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WikiLeaks Founder Julian Assange’s Fight Against Extradition to Face Spying Charges Nears Conclusion

WikiLeaks Founder Julian Assange’s Extradition Hearing in London: Latest Updates

LONDON – Julian Assange, founder of WikiLeaks, is nearing a potential end to his fight against spying charges in the United States after spending several years in self-exile in a foreign embassy and in prison. His final court hearing in London, scheduled for next week, will determine whether his extradition to the U.S. can proceed. The hearing at the High Court will consider Assange’s last appeal to block his transfer, and if unsuccessful, he could face extradition across the Atlantic.

Background and Charges

Assange, a 52-year-old Australian computer expert, has been indicted in the U.S. on 18 charges related to the publication of classified documents by WikiLeaks in 2010. Prosecutors allege that Assange conspired with U.S. army intelligence analyst Chelsea Manning to hack into a Pentagon computer and release secret diplomatic cables and military files, including evidence of U.S. military involvement in Iraq and Afghanistan.

The charges include 17 counts of espionage and one count of computer misuse, carrying the possibility of a prison sentence of up to 175 years. Assange’s legal team argues that he should be protected under press freedoms, as he acted as a journalist to expose U.S. military wrongdoing. Among the leaked documents was a video showing a 2007 Apache helicopter attack by American forces in Baghdad that resulted in the deaths of 11 people, including two Reuters journalists.

Lengthy Legal Battle and Continued Imprisonment

The legal battle involving Assange has extended for more than a decade. After seeking refuge in the Ecuadorian Embassy in London in 2012, Assange was granted political asylum amid a Swedish rape investigation. Despite the drop of the Swedish case, he was arrested by British police in 2019 following Ecuador’s withdrawal of asylum.

Since then, Assange has remained in London’s high-security Belmarsh Prison, while his extradition to the U.S. was under consideration. While his transfer was initially blocked by a judge concerned about his well-being in U.S. prison conditions, subsequent court rulings paved the way for his potential extradition, subject to assurances regarding his treatment.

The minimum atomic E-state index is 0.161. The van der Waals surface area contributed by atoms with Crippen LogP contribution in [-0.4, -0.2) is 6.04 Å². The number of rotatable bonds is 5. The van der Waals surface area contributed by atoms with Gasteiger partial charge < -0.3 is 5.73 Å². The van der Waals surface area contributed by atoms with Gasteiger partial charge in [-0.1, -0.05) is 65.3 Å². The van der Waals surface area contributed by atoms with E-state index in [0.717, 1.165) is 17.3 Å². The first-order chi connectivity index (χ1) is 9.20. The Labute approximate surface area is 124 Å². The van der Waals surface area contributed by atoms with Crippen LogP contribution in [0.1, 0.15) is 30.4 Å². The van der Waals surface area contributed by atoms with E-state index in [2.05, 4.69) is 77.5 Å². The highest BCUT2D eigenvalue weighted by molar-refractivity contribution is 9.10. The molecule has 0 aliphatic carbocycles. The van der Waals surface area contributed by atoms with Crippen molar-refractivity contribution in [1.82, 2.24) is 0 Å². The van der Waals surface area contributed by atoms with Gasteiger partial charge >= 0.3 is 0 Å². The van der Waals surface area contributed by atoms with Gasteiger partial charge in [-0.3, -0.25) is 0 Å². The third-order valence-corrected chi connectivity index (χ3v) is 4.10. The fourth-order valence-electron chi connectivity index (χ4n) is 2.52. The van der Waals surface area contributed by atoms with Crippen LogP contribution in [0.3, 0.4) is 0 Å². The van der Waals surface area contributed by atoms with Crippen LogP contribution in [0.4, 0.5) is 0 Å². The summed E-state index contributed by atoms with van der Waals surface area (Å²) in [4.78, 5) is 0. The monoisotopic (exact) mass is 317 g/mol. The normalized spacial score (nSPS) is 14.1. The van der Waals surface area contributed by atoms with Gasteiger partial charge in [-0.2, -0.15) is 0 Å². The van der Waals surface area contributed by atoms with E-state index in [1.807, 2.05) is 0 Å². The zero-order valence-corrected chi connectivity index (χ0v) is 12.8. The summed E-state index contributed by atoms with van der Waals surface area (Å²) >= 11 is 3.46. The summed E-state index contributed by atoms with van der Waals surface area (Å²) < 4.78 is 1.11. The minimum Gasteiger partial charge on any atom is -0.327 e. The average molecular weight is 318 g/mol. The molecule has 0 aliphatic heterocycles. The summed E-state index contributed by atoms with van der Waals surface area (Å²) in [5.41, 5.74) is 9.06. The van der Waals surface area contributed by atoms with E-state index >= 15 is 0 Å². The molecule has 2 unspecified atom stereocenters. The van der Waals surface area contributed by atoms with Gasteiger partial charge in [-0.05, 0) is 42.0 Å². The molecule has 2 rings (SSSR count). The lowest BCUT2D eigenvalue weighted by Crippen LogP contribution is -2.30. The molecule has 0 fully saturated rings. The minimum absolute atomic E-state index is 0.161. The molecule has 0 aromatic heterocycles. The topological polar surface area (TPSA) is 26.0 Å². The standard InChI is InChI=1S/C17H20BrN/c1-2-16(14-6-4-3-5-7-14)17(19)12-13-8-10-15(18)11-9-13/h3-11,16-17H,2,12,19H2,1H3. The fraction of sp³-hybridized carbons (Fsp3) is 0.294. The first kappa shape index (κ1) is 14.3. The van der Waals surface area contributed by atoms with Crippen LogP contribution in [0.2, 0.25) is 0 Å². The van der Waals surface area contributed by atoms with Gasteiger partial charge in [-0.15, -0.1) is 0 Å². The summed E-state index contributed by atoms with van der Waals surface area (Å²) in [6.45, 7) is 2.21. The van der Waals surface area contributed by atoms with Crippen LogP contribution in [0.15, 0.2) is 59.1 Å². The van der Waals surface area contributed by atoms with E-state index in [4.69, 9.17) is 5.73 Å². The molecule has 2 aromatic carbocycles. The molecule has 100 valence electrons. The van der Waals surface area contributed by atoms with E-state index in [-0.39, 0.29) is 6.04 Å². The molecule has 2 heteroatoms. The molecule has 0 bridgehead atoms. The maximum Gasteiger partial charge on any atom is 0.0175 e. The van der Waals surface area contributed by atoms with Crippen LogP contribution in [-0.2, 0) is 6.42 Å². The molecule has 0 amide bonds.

Current State and Family

Stella Assange, Julian Assange’s wife, has expressed concerns about his deteriorating mental and physical health in prison. His time behind bars has taken a toll, with illnesses such as a mini-stroke and a broken rib from severe coughing. Stella visits Julian in prison every week, along with their two young sons, Gabriel and Max.

Julian’s mental and physical condition has alarmed his family, and Stella has called attention to the toll his extended confinement has taken. She worries about his well-being and the impact it has on their children, who, despite their young age, understand that their father is being prevented from coming home.

Possible Outcomes and Future Appeals

The upcoming court hearing in London will determine whether Assange’s plea for a full appeal will be granted. If his appeal is rejected, Assange is at risk of extradition to the U.S. The legal team plans to take the case to the European Court of Human Rights, but there are concerns that extradition might occur before the court in Strasbourg can intervene.

The appellate process, should Assange prevail at the upcoming hearing, is expected to further delay the resolution of the case. Assange’s release has been repeatedly stifled, with deliberate strategies to wear him down and prolong the legal proceedings, according to Kristinn Hrafnsson, WikiLeaks Editor-in-Chief.


Julian Assange’s extradition to the U.S. lies in the balance as his final court hearing in London approaches. The legal battle has been lengthy, with significant implications for freedom of the press and the ever-evolving relationship between journalists and the release of classified information. Concerns over Assange’s mental and physical health, his continued incarceration, and the impact on his family highlight the personal toll of this high-profile case.

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